Left ventricular dysfunction in Duchenne muscular dystrophy

Katherine A. James, Jane Gralla, Leslie A. Ridall, Thuy Quynh N. Do, Angela S. Czaja, Peter M. Mourani, Emma Ciafaloni, Christopher Cunniff, Jennifer Donnelly, Joyce Oleszek, Shree Pandya, Elinora Price, Michele L. Yang, Scott R. Auerbach

Research output: Contribution to journalArticlepeer-review

3 Scopus citations

Abstract

Background: Duchenne muscular dystrophy is associated with progressive cardiorespiratory failure, including left ventricular dysfunction.Methods and Results: Males with probable or definite diagnosis of Duchenne muscular dystrophy, diagnosed between 1 January, 1982 and 31 December, 2011, were identified from the Muscular Dystrophy Surveillance Tracking and Research Network database. Two non-mutually exclusive groups were created: patients with ≥2 echocardiograms and non-invasive positive pressure ventilation-compliant patients with ≥1 recorded ejection fraction. Quantitative left ventricular dysfunction was defined as an ejection fraction <55%. Qualitative dysfunction was defined as mild, moderate, or severe. Progression of quantitative left ventricular dysfunction was modelled as a continuous time-varying outcome. Change in qualitative left ventricle function was assessed by the percentage of patients within each category at each age. Forty-one percent (n = 403) had ≥2 ejection fractions containing 998 qualitative assessments with a mean age at first echo of 10.8 ± 4.6 years, with an average first ejection fraction of 63.1 ± 12.6%. Mean age at first echo with an ejection fraction <55 was 15.2 ± 3.9 years. Thirty-five percent (140/403) were non-invasive positive pressure ventilation-compliant and had ejection fraction information. The estimated rate of decline in ejection fraction from first ejection fraction was 1.6% per year and initiation of non-invasive positive pressure ventilation did not change this rate.Conclusions: In our cohort, we observed that left ventricle function in patients with Duchenne muscular dystrophy declined over time, independent of non-invasive positive pressure ventilation use. Future studies are needed to examine the impact of respiratory support on cardiac function.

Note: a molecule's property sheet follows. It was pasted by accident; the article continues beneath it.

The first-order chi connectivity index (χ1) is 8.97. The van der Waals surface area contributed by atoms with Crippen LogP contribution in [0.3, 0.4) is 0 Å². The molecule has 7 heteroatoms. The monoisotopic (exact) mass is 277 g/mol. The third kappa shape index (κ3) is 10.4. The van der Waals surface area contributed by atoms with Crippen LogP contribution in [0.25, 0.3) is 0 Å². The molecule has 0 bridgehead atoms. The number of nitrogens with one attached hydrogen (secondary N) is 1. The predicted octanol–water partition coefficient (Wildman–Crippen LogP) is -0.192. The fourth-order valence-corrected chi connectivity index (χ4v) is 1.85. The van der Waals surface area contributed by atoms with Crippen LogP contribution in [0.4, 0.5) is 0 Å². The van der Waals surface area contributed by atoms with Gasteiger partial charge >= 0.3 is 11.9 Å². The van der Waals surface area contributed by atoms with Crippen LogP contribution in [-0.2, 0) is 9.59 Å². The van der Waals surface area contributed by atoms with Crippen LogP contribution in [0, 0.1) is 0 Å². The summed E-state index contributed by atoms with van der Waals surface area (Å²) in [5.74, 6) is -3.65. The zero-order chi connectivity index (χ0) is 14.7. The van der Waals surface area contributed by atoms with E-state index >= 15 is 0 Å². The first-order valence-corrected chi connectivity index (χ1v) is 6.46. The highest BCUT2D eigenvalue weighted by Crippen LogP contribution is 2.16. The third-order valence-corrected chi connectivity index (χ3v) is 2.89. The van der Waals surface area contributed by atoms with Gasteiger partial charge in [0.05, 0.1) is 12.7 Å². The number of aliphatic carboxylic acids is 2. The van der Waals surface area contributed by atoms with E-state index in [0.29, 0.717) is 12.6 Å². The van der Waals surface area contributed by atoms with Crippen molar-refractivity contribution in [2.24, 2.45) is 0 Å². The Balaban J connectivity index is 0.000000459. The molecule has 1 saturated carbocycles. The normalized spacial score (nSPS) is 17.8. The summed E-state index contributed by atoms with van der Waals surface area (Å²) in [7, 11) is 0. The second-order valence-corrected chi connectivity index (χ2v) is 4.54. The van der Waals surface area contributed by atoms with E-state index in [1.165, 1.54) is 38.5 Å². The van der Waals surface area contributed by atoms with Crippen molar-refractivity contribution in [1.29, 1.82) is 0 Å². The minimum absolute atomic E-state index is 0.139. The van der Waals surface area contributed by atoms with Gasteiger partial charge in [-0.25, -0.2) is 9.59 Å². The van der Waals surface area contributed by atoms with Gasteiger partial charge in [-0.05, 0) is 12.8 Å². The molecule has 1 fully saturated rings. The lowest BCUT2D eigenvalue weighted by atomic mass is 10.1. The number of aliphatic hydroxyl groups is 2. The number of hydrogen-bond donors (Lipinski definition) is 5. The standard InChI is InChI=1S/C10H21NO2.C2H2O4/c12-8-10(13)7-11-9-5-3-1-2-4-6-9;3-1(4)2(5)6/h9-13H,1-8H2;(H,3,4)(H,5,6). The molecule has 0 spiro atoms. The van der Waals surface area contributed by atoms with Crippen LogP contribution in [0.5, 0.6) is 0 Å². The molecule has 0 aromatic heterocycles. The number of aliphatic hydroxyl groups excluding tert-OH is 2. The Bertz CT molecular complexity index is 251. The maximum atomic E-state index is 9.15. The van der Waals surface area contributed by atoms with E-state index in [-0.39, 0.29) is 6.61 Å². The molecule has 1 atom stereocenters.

Original languageEnglish (US)
Pages (from-to)171-176
Number of pages6
JournalCardiology in the Young
Volume30
Issue number2
DOIs
StatePublished - 2020

Keywords

  • Duchenne muscular dystrophy
  • left ventricular dysfunction
  • non-invasive positive pressure ventilation

ASJC Scopus subject areas

  • Pediatrics, Perinatology, and Child Health
  • Cardiology and Cardiovascular Medicine

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